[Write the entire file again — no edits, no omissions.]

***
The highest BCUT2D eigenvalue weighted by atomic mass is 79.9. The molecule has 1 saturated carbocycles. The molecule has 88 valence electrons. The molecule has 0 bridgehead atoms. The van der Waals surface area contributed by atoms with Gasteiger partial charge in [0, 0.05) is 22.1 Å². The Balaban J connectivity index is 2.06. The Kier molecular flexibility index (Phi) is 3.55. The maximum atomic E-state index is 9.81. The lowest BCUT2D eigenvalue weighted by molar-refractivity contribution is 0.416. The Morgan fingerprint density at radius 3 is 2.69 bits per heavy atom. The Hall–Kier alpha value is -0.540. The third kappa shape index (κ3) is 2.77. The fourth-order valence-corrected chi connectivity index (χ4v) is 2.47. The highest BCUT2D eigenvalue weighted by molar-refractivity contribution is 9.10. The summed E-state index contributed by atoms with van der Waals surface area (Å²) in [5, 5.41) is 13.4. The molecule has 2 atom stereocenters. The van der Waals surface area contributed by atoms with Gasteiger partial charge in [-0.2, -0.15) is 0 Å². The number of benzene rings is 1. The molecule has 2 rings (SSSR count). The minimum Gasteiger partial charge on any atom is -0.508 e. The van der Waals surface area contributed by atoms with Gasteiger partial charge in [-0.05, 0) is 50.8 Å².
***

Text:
The highest BCUT2D eigenvalue weighted by atomic mass is 79.9. The molecule has 1 saturated carbocycles. The molecule has 88 valence electrons. The molecule has 0 bridgehead atoms. The van der Waals surface area contributed by atoms with Gasteiger partial charge in [0, 0.05) is 22.1 Å². The Balaban J connectivity index is 2.06. The Kier molecular flexibility index (Phi) is 3.55. The maximum atomic E-state index is 9.81. The lowest BCUT2D eigenvalue weighted by molar-refractivity contribution is 0.416. The Morgan fingerprint density at radius 3 is 2.69 bits per heavy atom. The Hall–Kier alpha value is -0.540. The third kappa shape index (κ3) is 2.77. The fourth-order valence-corrected chi connectivity index (χ4v) is 2.47. The highest BCUT2D eigenvalue weighted by molar-refractivity contribution is 9.10. The summed E-state index contributed by atoms with van der Waals surface area (Å²) in [5, 5.41) is 13.4. The molecule has 2 atom stereocenters. The van der Waals surface area contributed by atoms with Gasteiger partial charge in [-0.2, -0.15) is 0 Å². The number of benzene rings is 1. The molecule has 2 rings (SSSR count). The minimum Gasteiger partial charge on any atom is -0.508 e. The van der Waals surface area contributed by atoms with Gasteiger partial charge in [-0.05, 0) is 50.8 Å².